The Energetic Constraints of Building a Costly Brain: Implications for the Evolution of Human Childhood and the Developmental Origins of Obesity

Christopher Kuzawa (June 25, 2019)

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Abstract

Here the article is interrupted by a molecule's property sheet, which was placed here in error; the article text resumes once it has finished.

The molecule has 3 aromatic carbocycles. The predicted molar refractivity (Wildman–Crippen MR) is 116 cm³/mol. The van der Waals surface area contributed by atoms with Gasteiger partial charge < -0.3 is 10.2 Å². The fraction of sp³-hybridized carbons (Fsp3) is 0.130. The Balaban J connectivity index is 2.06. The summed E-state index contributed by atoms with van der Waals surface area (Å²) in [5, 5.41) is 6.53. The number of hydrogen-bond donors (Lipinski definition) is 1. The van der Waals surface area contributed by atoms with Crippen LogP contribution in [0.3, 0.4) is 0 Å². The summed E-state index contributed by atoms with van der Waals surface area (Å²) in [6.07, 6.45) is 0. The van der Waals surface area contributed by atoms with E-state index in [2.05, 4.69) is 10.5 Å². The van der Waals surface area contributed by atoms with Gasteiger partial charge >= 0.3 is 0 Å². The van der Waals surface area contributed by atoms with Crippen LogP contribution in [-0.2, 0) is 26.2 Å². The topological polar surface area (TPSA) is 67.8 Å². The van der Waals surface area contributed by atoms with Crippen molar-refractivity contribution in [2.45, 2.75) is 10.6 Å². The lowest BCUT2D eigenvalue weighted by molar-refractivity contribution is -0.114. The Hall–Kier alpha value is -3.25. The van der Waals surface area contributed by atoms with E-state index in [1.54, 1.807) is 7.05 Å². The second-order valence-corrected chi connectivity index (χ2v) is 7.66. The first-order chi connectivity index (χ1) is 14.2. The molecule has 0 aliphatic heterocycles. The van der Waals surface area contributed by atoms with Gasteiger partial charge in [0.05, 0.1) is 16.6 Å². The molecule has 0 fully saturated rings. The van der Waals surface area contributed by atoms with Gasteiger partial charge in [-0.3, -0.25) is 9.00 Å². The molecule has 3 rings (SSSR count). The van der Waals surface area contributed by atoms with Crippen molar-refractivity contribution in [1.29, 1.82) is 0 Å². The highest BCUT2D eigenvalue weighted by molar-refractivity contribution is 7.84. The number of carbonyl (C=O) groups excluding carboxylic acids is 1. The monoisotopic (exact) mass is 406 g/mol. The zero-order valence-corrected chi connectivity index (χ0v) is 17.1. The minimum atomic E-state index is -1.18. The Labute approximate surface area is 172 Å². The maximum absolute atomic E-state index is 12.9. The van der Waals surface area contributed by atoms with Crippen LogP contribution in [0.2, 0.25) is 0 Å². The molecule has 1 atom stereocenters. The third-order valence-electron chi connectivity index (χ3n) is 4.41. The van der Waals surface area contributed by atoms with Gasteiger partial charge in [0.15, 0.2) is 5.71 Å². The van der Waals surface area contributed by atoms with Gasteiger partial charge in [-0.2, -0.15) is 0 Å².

Many adults who are overweight were already overweight as children.  What accounts for who gains excess weight early in life and who, as a result, is at increased risk for becoming an overweight or obese adult?  In my talk I will present our recent work that shows that the brain accounts for a lifetime peak of 66% of the body’s resting metabolic expenditure at 4-5 years of age, and that there is a strong inverse relationship between developmental changes in brain energetics and the rate of body weight gain between infancy and puberty. The peak in brain developmental energetics traces to synaptic and other energetically costly processes related to neuronal plasticity and learning, and requires compensatory reductions in other expenditures like body growth.  In the second half of my talk, I will review evidence linking brain energetics with overweight and obesity during childhood, and argue that variation in the timing and intensity of the brain energetics peak could help explain the well-documented finding of an inverse relationship between the BMI and cognitive function.  This framework could also help explain emerging evidence for genetically-mediated trade-offs (pleiotropy) between cognitive development and body fat gain.  In closing, I argue that educational interventions that harness plasticity in these traits, and increase the peak or duration of brain developmental energetics, could lower obesity risk by increasing the brain’s energy needs and the strength of energetic trade-offs with fat deposition.